Yes, without question! The Residential Tenancies Act of Alberta states in Section 45 that “… a landlord shall pay annually to the tenant interest calculated at the prescribed rate on a security deposit consisting of money.”. According to the definitions in the Act, “prescribed” means that it will be prescribed in the regulations, and a quick search determines that there is indeed such a regulation in Alberta known as the Security Deposit Interest Rate Regulation.
At this point, you are saying whoa whoa whoa, is this new?
No, but what is new is the interest rate. In this regulation, we are told in section 2 that the prescribed rate “… is the rate that is 3 per cent below the rate of interest that is in effect on November 1 of the previous year for cashable one-year guaranteed investment certificates held or offered by Alberta Treasury Branches Financial.”. So although the interest rate when calculated this way has been “prescribed” as 0 per cent for the past 14 years due to historically low-interest rates during that time, as we all know the interest rates have not stayed low in Canada and this year that calculation through the regulation results in a “prescribed” interest rate as of January 1, 2024 to be 1.6 per cent annually!
Thankfully, there is a chart of these interest rate changes from Service Alberta and an interest rate calculator at the bottom of the page to help landlords calculate their obligations to their tenants based on the length of time the deposits have been held. Visit the link here.
Since it has been 14 years of 0 per cent interest required, let’s re-think some best practices for managing this starting January 1, 2024.
Property managers should check the management agreement they have with the landlord to ensure that the landlord understands that The Residential Tenancies Act of Alberta states in Section 45 that “… a landlord shall pay annually to the tenant interest calculated at the prescribed rate on a security deposit consisting of money.”, and how that prescribed rate is determined. A quick search of the internet at the time of this writing shows that it is not hard to find a high-interest savings account currently paying over 5 per cent per annum. Of course, this fluctuates, but since the prescribed interest rate is described as a minimum annual interest, it wouldn’t be a bad idea to clarify an agreement between the management company and the landlord that any interest earned above the prescribed minimum interest rate of 1.6 per cent will be paid to the property management company annually. This should help to offset some of the additional administration costs associated with the new interest calculations for the tenants.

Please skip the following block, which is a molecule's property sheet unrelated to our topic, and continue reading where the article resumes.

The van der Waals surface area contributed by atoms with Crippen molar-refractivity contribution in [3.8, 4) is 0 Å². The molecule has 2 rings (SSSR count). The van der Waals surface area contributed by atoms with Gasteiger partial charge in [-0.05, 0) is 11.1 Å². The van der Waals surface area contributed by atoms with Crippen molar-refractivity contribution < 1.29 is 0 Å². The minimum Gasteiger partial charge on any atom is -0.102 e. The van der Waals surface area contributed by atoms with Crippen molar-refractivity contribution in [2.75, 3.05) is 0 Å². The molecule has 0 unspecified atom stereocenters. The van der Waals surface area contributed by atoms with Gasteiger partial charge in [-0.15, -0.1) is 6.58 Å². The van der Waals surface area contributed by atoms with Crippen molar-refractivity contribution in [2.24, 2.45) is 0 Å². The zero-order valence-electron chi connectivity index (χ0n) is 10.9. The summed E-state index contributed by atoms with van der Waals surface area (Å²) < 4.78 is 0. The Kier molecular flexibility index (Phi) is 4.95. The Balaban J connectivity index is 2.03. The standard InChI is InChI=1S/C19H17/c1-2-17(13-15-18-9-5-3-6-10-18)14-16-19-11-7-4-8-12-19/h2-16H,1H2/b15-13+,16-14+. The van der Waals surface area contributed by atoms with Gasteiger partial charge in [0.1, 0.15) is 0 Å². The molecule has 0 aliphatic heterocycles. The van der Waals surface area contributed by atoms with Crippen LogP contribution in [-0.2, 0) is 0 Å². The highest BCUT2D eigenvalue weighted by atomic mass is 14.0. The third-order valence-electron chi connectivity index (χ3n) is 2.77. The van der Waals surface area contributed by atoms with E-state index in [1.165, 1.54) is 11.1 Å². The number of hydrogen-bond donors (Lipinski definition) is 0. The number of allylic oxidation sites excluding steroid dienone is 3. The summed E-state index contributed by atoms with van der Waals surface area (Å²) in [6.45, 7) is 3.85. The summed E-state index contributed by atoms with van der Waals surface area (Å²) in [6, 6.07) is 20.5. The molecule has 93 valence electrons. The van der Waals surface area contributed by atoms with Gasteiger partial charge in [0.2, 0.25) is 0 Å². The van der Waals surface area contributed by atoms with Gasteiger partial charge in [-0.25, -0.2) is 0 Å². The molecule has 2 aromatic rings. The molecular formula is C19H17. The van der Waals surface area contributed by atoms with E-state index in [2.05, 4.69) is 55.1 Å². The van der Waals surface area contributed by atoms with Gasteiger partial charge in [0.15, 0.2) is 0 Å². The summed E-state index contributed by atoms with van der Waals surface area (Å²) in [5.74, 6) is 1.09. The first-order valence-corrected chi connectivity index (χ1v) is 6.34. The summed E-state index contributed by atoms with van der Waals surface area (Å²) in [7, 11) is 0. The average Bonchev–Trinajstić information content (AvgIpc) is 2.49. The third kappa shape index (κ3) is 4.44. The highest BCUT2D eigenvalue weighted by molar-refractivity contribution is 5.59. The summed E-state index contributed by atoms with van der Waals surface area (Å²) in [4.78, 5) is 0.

As for the lease agreement between the landlord and the tenant, this issue should be clearly stated again, but with an agreement between the parties as to whether or not the annual compounded interest is to be actually paid to the tenant each year (which is going to be a mighty small check to cut for most tenancies), or paid to the tenant at the end of the tenancy which is certainly the less administratively burdensome for the property manager.
Although I have been referencing the Residential Tenancies Act in this article, the prescribed interest rate regulation and table also apply equally to Manufactured (Mobile) homes on rented sites through Section 50 of the Mobile Home Sites Tenancies Act.